In August of 2022, dean Elmendorf told Donovan that her project would have to be shut down by June of 2024, citing the policy about only faculty leading research. Donovan blamed Harvard and Elmendorf for her ouster, but at one point even considered filing a complaint accusing the school of sexism and homophobia. She also accused someone else at the Shorenstein Center of stirring up trouble but once again her description of what happened doesn't appear to be accurate.

Within the Shorenstein Center, which housed Donovan’s team and other media and politics researchers, tensions mounted. In her declaration, Donovan alleges that Laura Manley, the center’s executive director, tried to “sow discord” in a December 2022 meeting with an unnamed employee of hers. According to Donovan, who wasn’t there, Manley indicated that Donovan was looking out only for herself and planned to leave the team in the lurch. In Donovan’s telling, Manley encouraged the employee to report any problems with Donovan to human resources. Manley told me that Donovan “completely twists what happened.” Manley said that the vast majority of the conversation was about the employee’s future plans and that she tells all employees to consult HR with any questions they have about their affiliation with Harvard, regardless of the situation. Donovan claimed that an HR investigation deemed the incident “unprofessional conduct”; a Harvard spokesperson says this is inaccurate. Manley says she was never notified of any such investigation, as is required under Harvard policy. “This never happened, period,” she said.


About a month after the October 2021 meeting which Donovan has said was the beginning of the end for her, the Chan Zuckerberg Initiative donated $500 million to Harvard for a new AI research center.

None of the money is going to the Kennedy School, and Donovan doesn’t offer a theory for how it might have affected her status there. “That gift just has nothing to do with me,” Elmendorf told me, “and it played no role whatsoever.” In general, “the allegations by Joan of unfair treatment and donor interference are false,” he said.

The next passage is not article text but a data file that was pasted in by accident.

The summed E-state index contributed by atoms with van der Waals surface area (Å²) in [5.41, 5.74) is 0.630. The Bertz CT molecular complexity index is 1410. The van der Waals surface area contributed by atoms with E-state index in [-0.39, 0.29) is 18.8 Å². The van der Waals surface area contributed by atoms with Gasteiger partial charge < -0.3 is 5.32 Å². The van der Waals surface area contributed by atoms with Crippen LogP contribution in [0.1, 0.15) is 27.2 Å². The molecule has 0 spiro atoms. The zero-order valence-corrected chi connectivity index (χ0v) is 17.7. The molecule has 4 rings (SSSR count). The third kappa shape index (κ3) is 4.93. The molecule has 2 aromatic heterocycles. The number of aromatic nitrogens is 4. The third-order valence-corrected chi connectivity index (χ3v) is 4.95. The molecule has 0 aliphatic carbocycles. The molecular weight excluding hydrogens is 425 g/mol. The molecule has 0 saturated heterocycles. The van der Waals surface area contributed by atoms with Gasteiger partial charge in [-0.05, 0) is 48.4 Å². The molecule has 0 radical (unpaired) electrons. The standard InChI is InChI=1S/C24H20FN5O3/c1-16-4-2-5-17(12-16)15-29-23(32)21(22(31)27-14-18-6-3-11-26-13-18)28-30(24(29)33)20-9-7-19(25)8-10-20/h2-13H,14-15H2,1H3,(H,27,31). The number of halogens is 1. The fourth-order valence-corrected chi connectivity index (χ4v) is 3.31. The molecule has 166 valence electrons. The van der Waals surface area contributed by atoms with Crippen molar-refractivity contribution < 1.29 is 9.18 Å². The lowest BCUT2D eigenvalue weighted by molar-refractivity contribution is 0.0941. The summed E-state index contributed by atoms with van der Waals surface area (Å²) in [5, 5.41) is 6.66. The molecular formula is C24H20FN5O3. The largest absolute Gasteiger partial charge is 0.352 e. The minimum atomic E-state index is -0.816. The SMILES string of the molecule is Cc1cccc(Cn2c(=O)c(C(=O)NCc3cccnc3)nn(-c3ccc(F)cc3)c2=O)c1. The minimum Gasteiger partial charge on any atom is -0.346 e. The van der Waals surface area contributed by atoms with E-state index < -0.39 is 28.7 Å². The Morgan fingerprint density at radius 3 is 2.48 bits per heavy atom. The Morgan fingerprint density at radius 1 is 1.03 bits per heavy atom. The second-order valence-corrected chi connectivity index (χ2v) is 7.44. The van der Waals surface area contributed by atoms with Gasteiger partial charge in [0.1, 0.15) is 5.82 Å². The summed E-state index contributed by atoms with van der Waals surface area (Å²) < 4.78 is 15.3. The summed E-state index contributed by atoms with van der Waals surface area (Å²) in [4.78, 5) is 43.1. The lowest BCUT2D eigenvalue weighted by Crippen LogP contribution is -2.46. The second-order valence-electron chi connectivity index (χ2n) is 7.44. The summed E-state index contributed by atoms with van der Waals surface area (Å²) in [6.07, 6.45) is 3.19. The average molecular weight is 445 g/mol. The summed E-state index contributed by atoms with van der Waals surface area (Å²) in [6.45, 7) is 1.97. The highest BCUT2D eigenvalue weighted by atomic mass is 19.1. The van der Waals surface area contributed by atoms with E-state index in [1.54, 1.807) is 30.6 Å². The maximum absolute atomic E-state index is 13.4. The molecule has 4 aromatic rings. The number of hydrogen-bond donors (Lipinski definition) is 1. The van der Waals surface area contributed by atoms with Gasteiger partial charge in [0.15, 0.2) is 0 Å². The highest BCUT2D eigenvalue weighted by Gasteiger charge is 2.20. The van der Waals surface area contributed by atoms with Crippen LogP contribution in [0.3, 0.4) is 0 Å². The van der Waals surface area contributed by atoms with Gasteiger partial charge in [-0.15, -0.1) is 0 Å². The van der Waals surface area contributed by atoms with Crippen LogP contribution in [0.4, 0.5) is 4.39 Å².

Ultimately, Donovan's time at Harvard ended in August 2023, nearly a year earlier than the original plan of June 2024. She has since moved to Boston University.

The story ends with the author confronting Donovan with the various examples she's identified in which her story doesn't add up. They had a tearful phone conversation that lasted several hours. Finally Stephanie Lee just bluntly asked Donovan if she was guilty of spreading misinformation.

She was silent at first. “I do stand by what’s in the declaration,” she finally said, “and what I’ve said to you and how I’ve presented what happened to me. I didn’t make up anything. If I had, it would be easy to disprove.” Her voice broke. “I’m merely one woman in the world,” she went on, “and that’s it. And to go up against corporations like Harvard and Facebook is very scary. But that is my truth. That is what I know to be true — that I was on top of it one day, and I was under it the next.”


After the call ended, Donovan sent another 88 text messages over the days that followed. The tone kept getting darker.

Unprompted, she began to refer to shadowy forces working against her. “There are people who do want me dead,” she wrote. “This line of work is wild and I don’t wish it on anyone. I am looking into changing my legal name so that it’s difficult to hack or find out where I live, by socially engineering access to my banking or property records.” She wrote that she was afraid of being assaulted, of being murdered.

Donovan ultimately told author Stephanie Lee that the Chronicle article was proof that "Harvard and Meta chose you" suggesting that somehow Lee was now part of the grand conspiracy working against her.

It's pretty clear (at least to me) that Donovan is not a reliable narrator, even about her own story. The idea that she's considered an expert in misinformation is pretty chilling. The whole story is worth reading if you can spare the time.

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David Strom 8:16 PM | July 17, 2024